Yangyel Lhaden 

The first electric bus launched yesterday will hit the Thimphu roads next week. 

Director of City Bus Services (CBS) Pasang Tshering said, “The electric bus will enter service along the trunk route between Babesa and Dangrina after a round of initial evaluation and staff training.”  

The 46-seater electric bus has 28 seats and 18 standing with automatic gear. 

Other features include USB port on the passenger’s seat, driver’s safety compartment, CCTV cameras with a monitor screen in front of driver’s seat, a button for artificial vehicle sound, hammers near windows to break the window glass in case of an emergency, and ramp for wheelchairs, among others. 

The electric bus is part of the project—Promoting Green Electric Mobility for Urban Transport in Bhutan and wider Hindu Kush Himalaya—implemented through a partnership between United Nations Industrial Development Organisation, the Prime Minister’s Office, the Thimphu City Council and CBS.  

The project is funded by Austrian Federal Ministry of Europe, Integration and Foreign Affairs. They funded a “Skywell” brand electric bus worth Nu 14.85 million, and three charging stations worth about Nu 4.4 million to CBS for public transport. 

For the three charging stations, Bhutan Power Cooperation funded three transformers free of cost.

Thimphu Thrompon Ugyen Dorji said that the collaborative support from relevant agencies has contributed to achieving the project goals. “The promotion of public transport, that too with inclusive electric bus, is aimed at reducing pollution, traffic congestion, and gain economic benefits.”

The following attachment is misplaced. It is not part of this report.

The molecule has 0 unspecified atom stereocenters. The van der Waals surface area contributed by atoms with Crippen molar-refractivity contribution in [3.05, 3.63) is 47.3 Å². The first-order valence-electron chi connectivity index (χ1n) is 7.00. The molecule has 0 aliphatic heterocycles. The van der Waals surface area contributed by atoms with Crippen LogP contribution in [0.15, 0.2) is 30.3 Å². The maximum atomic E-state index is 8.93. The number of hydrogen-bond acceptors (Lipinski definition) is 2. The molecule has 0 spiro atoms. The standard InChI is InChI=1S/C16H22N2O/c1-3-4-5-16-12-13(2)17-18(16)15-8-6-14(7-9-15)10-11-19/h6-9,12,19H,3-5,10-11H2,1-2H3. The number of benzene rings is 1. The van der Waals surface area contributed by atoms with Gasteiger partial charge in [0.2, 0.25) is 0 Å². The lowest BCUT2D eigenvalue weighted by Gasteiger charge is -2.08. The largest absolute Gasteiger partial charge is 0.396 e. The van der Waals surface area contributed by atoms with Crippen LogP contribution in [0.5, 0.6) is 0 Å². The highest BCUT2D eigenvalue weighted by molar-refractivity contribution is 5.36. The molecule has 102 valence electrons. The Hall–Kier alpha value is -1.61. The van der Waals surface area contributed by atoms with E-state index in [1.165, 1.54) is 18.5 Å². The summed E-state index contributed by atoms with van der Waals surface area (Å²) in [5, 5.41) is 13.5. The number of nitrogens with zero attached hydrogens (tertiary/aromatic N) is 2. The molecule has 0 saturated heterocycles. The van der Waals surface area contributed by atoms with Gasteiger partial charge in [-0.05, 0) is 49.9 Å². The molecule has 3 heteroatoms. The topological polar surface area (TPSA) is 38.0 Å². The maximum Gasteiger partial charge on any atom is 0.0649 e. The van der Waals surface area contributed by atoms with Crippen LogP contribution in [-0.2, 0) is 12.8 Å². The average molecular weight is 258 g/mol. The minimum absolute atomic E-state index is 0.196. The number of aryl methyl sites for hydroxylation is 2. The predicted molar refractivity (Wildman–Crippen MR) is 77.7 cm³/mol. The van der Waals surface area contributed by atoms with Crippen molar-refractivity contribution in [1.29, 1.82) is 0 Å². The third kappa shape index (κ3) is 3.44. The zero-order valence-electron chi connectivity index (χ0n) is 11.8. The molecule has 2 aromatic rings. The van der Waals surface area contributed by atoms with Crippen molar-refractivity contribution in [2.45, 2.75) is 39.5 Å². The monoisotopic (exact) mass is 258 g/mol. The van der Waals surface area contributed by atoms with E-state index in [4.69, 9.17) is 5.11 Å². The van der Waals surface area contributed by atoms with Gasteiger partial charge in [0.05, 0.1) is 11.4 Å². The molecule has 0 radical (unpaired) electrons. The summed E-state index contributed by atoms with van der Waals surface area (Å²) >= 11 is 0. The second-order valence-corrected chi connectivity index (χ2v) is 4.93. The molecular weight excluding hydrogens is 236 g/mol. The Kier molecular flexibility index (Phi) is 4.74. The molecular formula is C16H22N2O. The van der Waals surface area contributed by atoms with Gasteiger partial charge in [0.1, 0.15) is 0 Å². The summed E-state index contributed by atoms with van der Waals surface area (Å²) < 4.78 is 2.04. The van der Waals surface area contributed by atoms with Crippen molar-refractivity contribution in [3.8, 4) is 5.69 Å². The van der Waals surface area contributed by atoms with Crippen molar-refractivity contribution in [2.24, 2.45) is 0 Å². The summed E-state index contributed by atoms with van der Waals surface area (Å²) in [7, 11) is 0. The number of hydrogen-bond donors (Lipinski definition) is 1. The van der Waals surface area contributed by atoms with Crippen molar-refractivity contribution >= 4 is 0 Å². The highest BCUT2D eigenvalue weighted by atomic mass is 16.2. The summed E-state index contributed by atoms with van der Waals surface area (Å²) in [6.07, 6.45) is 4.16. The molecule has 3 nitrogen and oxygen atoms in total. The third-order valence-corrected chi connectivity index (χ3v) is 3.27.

Cabinet Secretary Kesang Deki said that the bus may not make a big change but making a start was necessary.

“The electric bus will not only reduce carbon footprint but in terms of economic sense it will be beneficial because fossil fuel consumption is one of the biggest imports in our country,” Kesang Deki said.”When we import, we have to use foreign currency mainly INR, and if we can in any way contribute to sustainability and self-reliance, I think this is one way that we can do it.” 

The city buses make about seven trips along the trunk route in a day. “ On a single full charge, electric bus is expected to give a 160-kilometre range for normal day’s operation,” Pasang Tshering said. The charging stations are in the CBS compound, Dangrina, and Babesa.

Electric buses are uniquely suited to Bhutan, where most of the nation’s electricity is generated from hydropower, Pasang Tshering said. “Using this energy to charge the electric bus batteries is effectively using the power of the rivers to transport people.”

With the electric bus, there are 60 city buses with CBS and CBS is going to charge the same fare as fossil fuel city buses for the electric bus.